By: Michael McQueen
With vaccines emerging and a new year ushering in a renewed demand for some kind of back-to-normal routine, society’s return to work is front of mind for many professionals. However, having adjusted effectively to remote work, we find ourselves at a pivotal moment. Many businesses, leaders and workers are questioning whether returning to work is a viable decision and are rethinking how our new work life could look.
The moment we are in gives us the unique opportunity to abandon the costs and inefficient practices that have been forces of habit for decades and decide which parts of our work life are worth keeping.
The reality is that the new normal we return to will not resemble the one we are used to. Overall. remote work has offered too many benefits to be left behind completely, and COVID has simply seen the existing move towards flexible work accelerate. Time, money and energy have been saved, hobbies have been rediscovered and work has been more productive for many.
Among workers, the demand is clear. Stats are revealing that 72% of workers would like a hybrid model of work moving forward – a mix of both office and remote time, with only 12% saying they would like to return to the old ‘normal’ of a full-time office. These sentiments of workers are mirrored by their leaders, with 82% of US corporate leaders stating that they will allow their teams and employees to conduct their work remotely for some of the time moving forward. 47% have said they will allow full time working from home for employees, suggesting a significant change in the way leaders and businesses are thinking about work.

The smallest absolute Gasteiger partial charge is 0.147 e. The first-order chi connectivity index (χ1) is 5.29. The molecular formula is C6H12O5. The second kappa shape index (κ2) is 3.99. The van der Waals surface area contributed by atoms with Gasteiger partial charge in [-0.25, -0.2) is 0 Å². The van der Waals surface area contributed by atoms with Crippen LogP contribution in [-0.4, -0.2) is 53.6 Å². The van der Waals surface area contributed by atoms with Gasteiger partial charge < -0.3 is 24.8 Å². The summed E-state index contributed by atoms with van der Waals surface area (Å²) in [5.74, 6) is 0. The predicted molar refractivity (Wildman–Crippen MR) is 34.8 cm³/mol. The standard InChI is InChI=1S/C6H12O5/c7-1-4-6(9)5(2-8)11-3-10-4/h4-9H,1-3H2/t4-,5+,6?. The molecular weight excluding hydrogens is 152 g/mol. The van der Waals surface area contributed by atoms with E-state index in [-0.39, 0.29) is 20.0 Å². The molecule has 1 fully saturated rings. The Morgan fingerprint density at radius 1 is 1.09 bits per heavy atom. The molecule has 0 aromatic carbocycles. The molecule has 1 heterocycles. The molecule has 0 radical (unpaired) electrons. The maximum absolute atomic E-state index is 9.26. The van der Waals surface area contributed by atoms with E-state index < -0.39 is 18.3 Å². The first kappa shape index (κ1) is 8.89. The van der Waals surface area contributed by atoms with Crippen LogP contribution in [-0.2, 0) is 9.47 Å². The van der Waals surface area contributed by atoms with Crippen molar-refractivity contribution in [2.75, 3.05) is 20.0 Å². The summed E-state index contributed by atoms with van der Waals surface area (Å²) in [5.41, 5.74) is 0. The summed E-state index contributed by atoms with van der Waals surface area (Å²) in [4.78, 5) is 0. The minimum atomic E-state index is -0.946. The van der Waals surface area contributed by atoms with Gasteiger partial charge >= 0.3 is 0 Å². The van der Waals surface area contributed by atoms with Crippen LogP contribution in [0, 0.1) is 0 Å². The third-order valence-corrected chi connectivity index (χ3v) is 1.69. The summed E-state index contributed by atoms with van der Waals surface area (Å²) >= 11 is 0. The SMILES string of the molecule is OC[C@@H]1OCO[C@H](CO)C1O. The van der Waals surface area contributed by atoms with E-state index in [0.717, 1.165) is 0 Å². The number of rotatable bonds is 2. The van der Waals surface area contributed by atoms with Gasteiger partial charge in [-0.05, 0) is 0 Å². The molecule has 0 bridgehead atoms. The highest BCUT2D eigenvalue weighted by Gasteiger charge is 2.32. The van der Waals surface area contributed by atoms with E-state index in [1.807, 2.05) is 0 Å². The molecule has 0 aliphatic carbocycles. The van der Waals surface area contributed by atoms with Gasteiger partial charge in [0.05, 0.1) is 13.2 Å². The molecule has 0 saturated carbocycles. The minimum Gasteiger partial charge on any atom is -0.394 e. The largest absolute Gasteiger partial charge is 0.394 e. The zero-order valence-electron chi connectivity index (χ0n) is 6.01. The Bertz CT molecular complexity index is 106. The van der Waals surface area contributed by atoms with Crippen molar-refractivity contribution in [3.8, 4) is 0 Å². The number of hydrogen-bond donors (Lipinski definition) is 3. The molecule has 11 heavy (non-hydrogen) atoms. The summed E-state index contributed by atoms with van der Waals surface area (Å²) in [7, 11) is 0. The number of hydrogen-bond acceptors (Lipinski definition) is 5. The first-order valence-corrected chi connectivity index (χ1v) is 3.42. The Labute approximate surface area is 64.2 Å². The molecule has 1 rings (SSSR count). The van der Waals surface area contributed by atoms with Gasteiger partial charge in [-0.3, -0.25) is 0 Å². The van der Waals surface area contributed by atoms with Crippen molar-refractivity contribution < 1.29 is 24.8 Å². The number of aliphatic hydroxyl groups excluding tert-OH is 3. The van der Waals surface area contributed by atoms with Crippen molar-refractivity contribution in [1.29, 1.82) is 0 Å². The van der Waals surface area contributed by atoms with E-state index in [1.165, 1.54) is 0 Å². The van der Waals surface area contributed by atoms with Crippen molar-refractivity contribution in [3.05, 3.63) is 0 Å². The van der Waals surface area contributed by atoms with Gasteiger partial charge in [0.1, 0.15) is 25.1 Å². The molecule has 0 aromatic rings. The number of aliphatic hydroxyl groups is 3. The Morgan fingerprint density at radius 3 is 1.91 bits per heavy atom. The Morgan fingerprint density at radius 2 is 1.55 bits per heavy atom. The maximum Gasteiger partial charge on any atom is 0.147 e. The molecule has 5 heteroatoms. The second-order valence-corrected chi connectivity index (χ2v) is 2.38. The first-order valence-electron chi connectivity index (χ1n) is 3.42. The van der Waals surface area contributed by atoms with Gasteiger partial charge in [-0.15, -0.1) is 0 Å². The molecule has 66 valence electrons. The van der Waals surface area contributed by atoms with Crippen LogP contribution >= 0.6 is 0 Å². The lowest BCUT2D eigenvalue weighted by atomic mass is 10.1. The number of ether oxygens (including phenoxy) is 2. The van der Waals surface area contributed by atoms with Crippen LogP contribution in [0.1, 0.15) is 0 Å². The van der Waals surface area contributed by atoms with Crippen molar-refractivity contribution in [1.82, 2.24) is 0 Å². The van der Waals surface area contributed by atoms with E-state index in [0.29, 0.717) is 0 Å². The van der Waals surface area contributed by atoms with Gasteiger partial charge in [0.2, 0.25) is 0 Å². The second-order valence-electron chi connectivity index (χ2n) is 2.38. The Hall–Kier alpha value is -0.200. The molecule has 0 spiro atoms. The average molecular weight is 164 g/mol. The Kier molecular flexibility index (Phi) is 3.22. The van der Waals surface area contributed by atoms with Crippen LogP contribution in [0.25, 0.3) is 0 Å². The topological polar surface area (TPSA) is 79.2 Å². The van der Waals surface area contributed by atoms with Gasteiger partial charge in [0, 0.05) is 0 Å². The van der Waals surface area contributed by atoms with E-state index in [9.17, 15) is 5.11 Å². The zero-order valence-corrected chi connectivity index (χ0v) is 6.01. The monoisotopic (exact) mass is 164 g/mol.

However, this does not come without its problems. With 60% of the US workforce having jobs that can not be performed at home, the risk of this trend is that many will be left behind. Beyond this, there are a large quantity of jobs that may suffer as they depend on the travel of workers and the utilisation of office real estate.
The common consensus of many leaders is that the future of our work will take on a hybrid format. As productive independent work has proven possible from home, businesses are looking to take advantage of the cost savings this offers. However, I am sure that by this point we are all familiar with Zoom fatigue and the general sense of disconnection that isolation brings to our attempts at collaborative work.
For these reasons, companies like Dropbox and Vidyard are repurposing their office real estate as exclusively collaborative space. Vidyard has rebranded and advertised these spaces as ‘collaboration centers’, where workers can sit in pods that are designed for the facilitation of conversation and teamwork. While Vidyard is keeping a few spaces for individual work, Dropbox is going as far as declaring individual work off-limits in offices which are now labelled ‘Dropbox Studios’.